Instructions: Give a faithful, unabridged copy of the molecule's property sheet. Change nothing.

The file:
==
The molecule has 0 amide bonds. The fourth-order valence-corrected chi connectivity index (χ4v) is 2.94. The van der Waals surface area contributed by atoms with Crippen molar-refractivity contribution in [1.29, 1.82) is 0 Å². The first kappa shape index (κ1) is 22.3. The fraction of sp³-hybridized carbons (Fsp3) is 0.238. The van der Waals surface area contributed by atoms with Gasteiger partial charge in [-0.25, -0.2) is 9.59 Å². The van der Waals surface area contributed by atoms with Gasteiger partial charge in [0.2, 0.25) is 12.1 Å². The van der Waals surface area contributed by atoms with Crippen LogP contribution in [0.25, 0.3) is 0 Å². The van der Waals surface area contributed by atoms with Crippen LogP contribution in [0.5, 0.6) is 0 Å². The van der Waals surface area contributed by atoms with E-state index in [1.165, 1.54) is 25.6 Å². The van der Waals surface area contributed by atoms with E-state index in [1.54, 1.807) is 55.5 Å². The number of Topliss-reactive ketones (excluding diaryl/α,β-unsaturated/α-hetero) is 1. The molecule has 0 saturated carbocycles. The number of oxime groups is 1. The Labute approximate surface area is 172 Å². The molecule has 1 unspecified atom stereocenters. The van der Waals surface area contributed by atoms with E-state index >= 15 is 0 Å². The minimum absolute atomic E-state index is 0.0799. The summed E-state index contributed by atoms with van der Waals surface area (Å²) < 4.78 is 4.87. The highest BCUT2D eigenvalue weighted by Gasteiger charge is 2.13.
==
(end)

The molecule has 0 amide bonds. The fourth-order valence-corrected chi connectivity index (χ4v) is 2.94. The van der Waals surface area contributed by atoms with Crippen molar-refractivity contribution in [1.29, 1.82) is 0 Å². The first kappa shape index (κ1) is 22.3. The fraction of sp³-hybridized carbons (Fsp3) is 0.238. The van der Waals surface area contributed by atoms with Gasteiger partial charge in [-0.25, -0.2) is 9.59 Å². The van der Waals surface area contributed by atoms with Gasteiger partial charge in [0.2, 0.25) is 12.1 Å². The van der Waals surface area contributed by atoms with Crippen LogP contribution in [0.25, 0.3) is 0 Å². The van der Waals surface area contributed by atoms with Crippen LogP contribution in [0.5, 0.6) is 0 Å². The van der Waals surface area contributed by atoms with E-state index in [1.165, 1.54) is 25.6 Å². The van der Waals surface area contributed by atoms with E-state index in [1.54, 1.807) is 55.5 Å². The number of Topliss-reactive ketones (excluding diaryl/α,β-unsaturated/α-hetero) is 1. The molecule has 0 saturated carbocycles. The number of oxime groups is 1. The Labute approximate surface area is 172 Å². The molecule has 1 unspecified atom stereocenters. The van der Waals surface area contributed by atoms with E-state index >= 15 is 0 Å². The minimum absolute atomic E-state index is 0.0799. The summed E-state index contributed by atoms with van der Waals surface area (Å²) < 4.78 is 4.87. The highest BCUT2D eigenvalue weighted by Gasteiger charge is 2.13.